Garden objects, part I
Don’t try this at home. Garden gnomes in their native habitat (Dunster, GB).
Let’s get right to it, shall we?
First, it was the frogs. “I have 8 (eight) frogs in the garden,” she said. “I ask the kids if they can find them all.”
Then there were the boots. “I have 8 (eight) boots hidden in the garden,” she said. "I ask them if they can find them all.”
OK. But why must it be eight? Why must it be frogs? Why must it be boots?
Before I can answer those questions, I first have to know:
When you have a garden that’s filled with scent, color, design, and amazing feats of horticultural prowess, why, in the name of god, why, would you feel it necessary to top it all off with a sculpture of an insipid girl child, holding out her arms as if to assume responsibility for all the beauty created and to gather it all in.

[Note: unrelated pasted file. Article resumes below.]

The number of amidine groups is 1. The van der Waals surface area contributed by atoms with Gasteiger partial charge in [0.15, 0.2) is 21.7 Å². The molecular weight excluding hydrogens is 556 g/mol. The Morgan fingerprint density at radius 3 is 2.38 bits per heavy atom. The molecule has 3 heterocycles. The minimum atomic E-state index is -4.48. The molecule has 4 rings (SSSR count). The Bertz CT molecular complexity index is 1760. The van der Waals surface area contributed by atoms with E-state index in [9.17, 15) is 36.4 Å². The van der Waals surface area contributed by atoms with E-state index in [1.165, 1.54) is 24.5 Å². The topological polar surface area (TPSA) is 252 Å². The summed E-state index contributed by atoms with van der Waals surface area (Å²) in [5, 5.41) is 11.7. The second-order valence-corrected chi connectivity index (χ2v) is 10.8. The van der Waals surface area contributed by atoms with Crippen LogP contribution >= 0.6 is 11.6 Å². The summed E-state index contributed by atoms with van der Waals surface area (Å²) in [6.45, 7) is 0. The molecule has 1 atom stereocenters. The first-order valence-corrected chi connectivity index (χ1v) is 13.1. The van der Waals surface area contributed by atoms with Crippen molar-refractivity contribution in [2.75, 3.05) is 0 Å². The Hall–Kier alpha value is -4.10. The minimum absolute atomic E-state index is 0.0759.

I don’t get it. If at all possible, we should try our best to keep our gardens free of inanimate creatures and extraneous objects. We don’t though.
It’s a fine line.